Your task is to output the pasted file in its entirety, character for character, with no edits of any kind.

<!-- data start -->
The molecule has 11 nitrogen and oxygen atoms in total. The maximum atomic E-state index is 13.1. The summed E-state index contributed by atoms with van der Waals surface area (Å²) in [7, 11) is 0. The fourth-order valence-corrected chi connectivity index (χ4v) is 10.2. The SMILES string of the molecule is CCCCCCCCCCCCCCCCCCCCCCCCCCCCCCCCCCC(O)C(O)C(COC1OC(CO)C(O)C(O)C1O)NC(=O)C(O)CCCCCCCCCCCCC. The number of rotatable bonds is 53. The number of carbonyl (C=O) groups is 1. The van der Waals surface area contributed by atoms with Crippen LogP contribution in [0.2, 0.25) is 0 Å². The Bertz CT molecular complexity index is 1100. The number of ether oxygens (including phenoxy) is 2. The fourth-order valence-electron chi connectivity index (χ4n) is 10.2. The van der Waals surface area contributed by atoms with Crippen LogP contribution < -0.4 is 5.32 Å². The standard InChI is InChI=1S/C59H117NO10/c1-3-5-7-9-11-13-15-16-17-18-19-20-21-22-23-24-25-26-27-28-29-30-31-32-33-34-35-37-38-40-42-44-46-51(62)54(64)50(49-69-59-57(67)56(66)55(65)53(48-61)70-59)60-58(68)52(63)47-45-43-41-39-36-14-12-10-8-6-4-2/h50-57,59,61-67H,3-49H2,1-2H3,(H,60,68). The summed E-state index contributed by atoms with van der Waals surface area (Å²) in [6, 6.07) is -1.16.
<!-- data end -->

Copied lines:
The molecule has 11 nitrogen and oxygen atoms in total. The maximum atomic E-state index is 13.1. The summed E-state index contributed by atoms with van der Waals surface area (Å²) in [7, 11) is 0. The fourth-order valence-corrected chi connectivity index (χ4v) is 10.2. The SMILES string of the molecule is CCCCCCCCCCCCCCCCCCCCCCCCCCCCCCCCCCC(O)C(O)C(COC1OC(CO)C(O)C(O)C1O)NC(=O)C(O)CCCCCCCCCCCCC. The number of rotatable bonds is 53. The number of carbonyl (C=O) groups is 1. The van der Waals surface area contributed by atoms with Crippen LogP contribution in [0.2, 0.25) is 0 Å². The Bertz CT molecular complexity index is 1100. The number of ether oxygens (including phenoxy) is 2. The fourth-order valence-electron chi connectivity index (χ4n) is 10.2. The van der Waals surface area contributed by atoms with Crippen LogP contribution < -0.4 is 5.32 Å². The standard InChI is InChI=1S/C59H117NO10/c1-3-5-7-9-11-13-15-16-17-18-19-20-21-22-23-24-25-26-27-28-29-30-31-32-33-34-35-37-38-40-42-44-46-51(62)54(64)50(49-69-59-57(67)56(66)55(65)53(48-61)70-59)60-58(68)52(63)47-45-43-41-39-36-14-12-10-8-6-4-2/h50-57,59,61-67H,3-49H2,1-2H3,(H,60,68). The summed E-state index contributed by atoms with van der Waals surface area (Å²) in [6, 6.07) is -1.16.